Exercise and activity needs

The Pug, although small and often considered as an apartment dog, needs regular exercise to maintain its health and happiness. One to two daily walks of 20 to 30 minutes each are usually sufficient to meet its activity needs. In addition to walks, Pugs enjoy interactive play sessions and indoor games that stimulate their minds. It's important to note that Pugs are sensitive to extreme temperatures, especially heat, due to their short muzzle. Therefore, exercise should be moderate and adapted to the weather conditions to prevent respiratory problems. Regular exercise also helps prevent obesity, a common issue in this breed.

Recommended diet

The Pug's diet must be balanced and tailored to its specific needs. On average, an adult Pug consumes between 120 and 180 grams of dry food per day, split into two meals. It is crucial to choose a high-quality diet, rich in proteins and essential nutrients, to maintain its health. Dog food formulated especially for small breeds is often recommended. The monthly cost of food for a Pug typically ranges from 20 to 40 euros, depending on the quality of products chosen. It is important to monitor its weight and avoid overfeeding, as Pugs tend to obesity. Healthy treats can be used in moderation for training and as rewards.

Training and obedience

The Pug is an intelligent and receptive dog, which makes training and obedience easier. However, they can also be stubborn, requiring a patient and consistent approach. Positive reinforcement methods, such as treats and praise, are particularly effective with this breed. It is important to start training from a young age to establish good habits and proper socialization. Pugs respond well to basic commands such as "sit", "come", "heel", and "stay". Early socialization with other dogs and different environments helps prevent unwanted behaviors. Obedience classes can also be beneficial in strengthening the bond between the Pug and its owner while stimulating its keen mind.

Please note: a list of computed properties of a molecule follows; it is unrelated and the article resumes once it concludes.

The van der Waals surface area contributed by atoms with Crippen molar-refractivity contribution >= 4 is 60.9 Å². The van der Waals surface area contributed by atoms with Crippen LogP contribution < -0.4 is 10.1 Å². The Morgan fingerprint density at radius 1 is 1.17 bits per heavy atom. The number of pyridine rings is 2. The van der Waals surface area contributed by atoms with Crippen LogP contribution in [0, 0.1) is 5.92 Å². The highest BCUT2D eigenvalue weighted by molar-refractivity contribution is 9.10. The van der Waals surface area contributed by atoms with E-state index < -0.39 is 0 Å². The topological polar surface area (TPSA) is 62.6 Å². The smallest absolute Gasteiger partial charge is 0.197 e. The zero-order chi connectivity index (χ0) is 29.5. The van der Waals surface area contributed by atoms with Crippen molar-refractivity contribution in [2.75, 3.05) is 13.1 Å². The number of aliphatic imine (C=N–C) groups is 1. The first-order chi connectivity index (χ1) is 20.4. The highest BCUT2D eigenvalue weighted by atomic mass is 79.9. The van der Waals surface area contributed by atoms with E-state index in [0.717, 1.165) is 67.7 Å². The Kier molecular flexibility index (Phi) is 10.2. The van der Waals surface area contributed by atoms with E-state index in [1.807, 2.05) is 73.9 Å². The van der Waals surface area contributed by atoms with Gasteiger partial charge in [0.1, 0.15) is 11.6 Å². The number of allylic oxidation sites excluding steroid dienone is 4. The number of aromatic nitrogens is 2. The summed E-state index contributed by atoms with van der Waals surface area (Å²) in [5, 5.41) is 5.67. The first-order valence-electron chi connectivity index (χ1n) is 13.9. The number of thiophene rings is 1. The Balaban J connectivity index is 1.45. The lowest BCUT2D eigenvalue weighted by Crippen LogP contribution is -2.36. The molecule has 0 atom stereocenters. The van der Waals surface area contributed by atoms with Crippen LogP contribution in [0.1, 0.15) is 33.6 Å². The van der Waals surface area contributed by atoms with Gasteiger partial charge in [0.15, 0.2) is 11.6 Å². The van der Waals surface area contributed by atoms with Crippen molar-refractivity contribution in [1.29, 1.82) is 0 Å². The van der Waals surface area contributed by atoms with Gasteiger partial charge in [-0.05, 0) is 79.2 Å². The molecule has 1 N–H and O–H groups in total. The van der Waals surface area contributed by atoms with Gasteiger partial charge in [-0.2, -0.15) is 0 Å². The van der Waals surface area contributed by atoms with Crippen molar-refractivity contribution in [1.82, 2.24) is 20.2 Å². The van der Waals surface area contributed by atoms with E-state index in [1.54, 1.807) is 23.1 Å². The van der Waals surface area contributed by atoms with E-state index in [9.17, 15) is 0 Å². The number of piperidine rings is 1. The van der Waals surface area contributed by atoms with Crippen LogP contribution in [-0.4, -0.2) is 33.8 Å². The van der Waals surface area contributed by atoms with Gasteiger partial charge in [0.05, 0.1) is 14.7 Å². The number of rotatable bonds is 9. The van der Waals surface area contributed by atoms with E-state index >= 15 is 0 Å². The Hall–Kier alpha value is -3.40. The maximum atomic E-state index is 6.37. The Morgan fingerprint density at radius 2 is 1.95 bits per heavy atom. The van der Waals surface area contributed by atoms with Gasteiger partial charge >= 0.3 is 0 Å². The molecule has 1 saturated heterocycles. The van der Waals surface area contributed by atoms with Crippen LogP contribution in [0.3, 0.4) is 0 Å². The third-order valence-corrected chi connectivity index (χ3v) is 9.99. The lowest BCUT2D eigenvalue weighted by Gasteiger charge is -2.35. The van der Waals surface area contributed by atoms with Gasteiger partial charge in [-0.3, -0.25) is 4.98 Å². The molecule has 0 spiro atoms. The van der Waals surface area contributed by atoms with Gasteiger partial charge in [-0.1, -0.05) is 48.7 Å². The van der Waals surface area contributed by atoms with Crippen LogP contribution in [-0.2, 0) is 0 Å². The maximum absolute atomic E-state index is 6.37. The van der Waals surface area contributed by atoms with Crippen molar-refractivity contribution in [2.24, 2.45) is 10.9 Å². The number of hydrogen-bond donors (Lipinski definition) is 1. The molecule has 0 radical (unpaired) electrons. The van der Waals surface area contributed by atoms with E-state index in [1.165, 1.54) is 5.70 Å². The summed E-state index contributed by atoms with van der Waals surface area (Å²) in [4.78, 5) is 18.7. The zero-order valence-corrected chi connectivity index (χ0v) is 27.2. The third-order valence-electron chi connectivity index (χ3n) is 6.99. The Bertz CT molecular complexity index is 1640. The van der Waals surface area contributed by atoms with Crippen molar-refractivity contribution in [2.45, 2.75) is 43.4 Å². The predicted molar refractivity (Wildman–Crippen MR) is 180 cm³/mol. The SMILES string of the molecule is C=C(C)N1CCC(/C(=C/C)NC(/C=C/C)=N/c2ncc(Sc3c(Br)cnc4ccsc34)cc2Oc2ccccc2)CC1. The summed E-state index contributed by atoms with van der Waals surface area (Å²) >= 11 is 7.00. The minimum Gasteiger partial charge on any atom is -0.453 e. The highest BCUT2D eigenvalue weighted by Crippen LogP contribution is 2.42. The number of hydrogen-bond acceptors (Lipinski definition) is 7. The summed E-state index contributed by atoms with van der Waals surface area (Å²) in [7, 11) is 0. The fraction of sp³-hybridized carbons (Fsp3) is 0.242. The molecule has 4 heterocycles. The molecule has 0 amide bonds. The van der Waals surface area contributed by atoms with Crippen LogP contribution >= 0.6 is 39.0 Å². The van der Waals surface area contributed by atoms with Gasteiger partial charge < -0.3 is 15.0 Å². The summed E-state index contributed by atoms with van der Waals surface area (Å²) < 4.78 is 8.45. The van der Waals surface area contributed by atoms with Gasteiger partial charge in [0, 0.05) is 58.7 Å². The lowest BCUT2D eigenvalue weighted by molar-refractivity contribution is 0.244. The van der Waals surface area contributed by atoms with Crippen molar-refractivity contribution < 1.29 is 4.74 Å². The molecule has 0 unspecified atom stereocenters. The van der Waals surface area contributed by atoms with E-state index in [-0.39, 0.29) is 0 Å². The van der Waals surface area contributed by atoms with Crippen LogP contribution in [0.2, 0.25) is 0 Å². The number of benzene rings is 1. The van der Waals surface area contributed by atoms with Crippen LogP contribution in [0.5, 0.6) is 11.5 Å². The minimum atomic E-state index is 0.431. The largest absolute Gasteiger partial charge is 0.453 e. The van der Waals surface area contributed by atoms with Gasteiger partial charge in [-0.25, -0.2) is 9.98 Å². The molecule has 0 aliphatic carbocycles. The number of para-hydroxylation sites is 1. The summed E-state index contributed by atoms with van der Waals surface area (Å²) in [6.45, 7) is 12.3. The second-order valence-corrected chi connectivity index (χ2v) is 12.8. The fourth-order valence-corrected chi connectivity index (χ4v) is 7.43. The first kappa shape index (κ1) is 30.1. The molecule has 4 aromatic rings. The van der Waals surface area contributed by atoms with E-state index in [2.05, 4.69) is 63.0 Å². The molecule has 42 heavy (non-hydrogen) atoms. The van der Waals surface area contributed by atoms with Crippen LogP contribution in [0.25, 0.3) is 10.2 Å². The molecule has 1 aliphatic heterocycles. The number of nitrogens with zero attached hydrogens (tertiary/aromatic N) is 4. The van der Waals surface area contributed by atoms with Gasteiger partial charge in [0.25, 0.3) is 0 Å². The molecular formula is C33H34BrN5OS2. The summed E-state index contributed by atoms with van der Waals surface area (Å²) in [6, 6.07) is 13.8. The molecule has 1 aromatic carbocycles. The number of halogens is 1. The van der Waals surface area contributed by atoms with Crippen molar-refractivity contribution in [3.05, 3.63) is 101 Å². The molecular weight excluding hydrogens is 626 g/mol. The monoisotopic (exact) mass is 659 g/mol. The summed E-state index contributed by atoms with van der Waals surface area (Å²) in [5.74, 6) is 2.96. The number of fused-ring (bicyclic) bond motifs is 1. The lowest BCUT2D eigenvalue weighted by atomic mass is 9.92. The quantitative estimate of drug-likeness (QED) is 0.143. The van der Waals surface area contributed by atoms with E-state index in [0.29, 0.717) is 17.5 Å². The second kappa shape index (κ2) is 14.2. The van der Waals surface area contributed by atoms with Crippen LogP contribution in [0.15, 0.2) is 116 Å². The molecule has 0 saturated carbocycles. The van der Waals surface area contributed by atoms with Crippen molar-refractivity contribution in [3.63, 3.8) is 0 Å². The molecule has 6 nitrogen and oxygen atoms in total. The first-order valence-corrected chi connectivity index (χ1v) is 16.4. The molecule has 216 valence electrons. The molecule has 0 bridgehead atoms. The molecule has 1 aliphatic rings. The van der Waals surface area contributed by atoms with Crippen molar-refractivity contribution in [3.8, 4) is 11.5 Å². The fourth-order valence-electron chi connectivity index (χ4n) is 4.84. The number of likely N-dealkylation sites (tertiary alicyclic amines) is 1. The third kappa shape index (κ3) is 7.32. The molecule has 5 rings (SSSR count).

Behavior with children

The Pug is often considered an excellent companion for children thanks to its affectionate, playful, and patient temperament. It loves to participate in children's games and is generally very tolerant of their sometimes clumsy behavior. Its small size and gentle nature make it an ideal choice for families. However, it is important to supervise interactions between the Pug and young children to avoid unintentional accidents and ensure that the dog is treated with respect. Teaching children to handle the dog gently and respect its needs is essential for harmonious cohabitation. With proper socialization, the Pug can become a loyal and loving companion for children of all ages.